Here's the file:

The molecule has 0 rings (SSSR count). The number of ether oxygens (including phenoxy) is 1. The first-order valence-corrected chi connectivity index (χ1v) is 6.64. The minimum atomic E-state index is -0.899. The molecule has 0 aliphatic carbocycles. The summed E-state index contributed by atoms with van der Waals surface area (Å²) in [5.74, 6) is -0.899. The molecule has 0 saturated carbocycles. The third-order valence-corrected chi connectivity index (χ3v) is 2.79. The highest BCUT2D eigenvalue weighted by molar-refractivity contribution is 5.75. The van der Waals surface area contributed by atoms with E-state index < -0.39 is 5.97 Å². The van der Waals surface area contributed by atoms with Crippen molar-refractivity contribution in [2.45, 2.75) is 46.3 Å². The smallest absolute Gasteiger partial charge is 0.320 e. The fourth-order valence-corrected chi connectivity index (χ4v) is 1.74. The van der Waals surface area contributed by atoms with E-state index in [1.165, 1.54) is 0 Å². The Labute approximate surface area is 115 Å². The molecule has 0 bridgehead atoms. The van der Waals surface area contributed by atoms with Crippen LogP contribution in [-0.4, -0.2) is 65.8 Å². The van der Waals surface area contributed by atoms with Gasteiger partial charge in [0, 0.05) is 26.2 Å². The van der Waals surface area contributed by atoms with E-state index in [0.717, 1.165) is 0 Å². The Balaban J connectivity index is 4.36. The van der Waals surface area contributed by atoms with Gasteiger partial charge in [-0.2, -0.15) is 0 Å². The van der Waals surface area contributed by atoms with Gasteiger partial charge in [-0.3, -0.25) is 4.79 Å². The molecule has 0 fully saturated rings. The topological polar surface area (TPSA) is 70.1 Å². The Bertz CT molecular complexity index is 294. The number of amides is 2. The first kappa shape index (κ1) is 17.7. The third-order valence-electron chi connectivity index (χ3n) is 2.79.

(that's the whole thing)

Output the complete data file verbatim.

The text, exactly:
The molecule has 0 rings (SSSR count). The number of ether oxygens (including phenoxy) is 1. The first-order valence-corrected chi connectivity index (χ1v) is 6.64. The minimum atomic E-state index is -0.899. The molecule has 0 aliphatic carbocycles. The summed E-state index contributed by atoms with van der Waals surface area (Å²) in [5.74, 6) is -0.899. The molecule has 0 saturated carbocycles. The third-order valence-corrected chi connectivity index (χ3v) is 2.79. The highest BCUT2D eigenvalue weighted by molar-refractivity contribution is 5.75. The van der Waals surface area contributed by atoms with E-state index < -0.39 is 5.97 Å². The van der Waals surface area contributed by atoms with Crippen molar-refractivity contribution in [2.45, 2.75) is 46.3 Å². The smallest absolute Gasteiger partial charge is 0.320 e. The fourth-order valence-corrected chi connectivity index (χ4v) is 1.74. The van der Waals surface area contributed by atoms with E-state index in [1.165, 1.54) is 0 Å². The Labute approximate surface area is 115 Å². The molecule has 0 bridgehead atoms. The van der Waals surface area contributed by atoms with Crippen LogP contribution in [-0.4, -0.2) is 65.8 Å². The van der Waals surface area contributed by atoms with Gasteiger partial charge in [0, 0.05) is 26.2 Å². The van der Waals surface area contributed by atoms with E-state index in [0.717, 1.165) is 0 Å². The Balaban J connectivity index is 4.36. The van der Waals surface area contributed by atoms with Gasteiger partial charge in [-0.2, -0.15) is 0 Å². The van der Waals surface area contributed by atoms with Gasteiger partial charge in [-0.3, -0.25) is 4.79 Å². The molecule has 0 fully saturated rings. The topological polar surface area (TPSA) is 70.1 Å². The Bertz CT molecular complexity index is 294. The number of amides is 2. The first kappa shape index (κ1) is 17.7. The third-order valence-electron chi connectivity index (χ3n) is 2.79.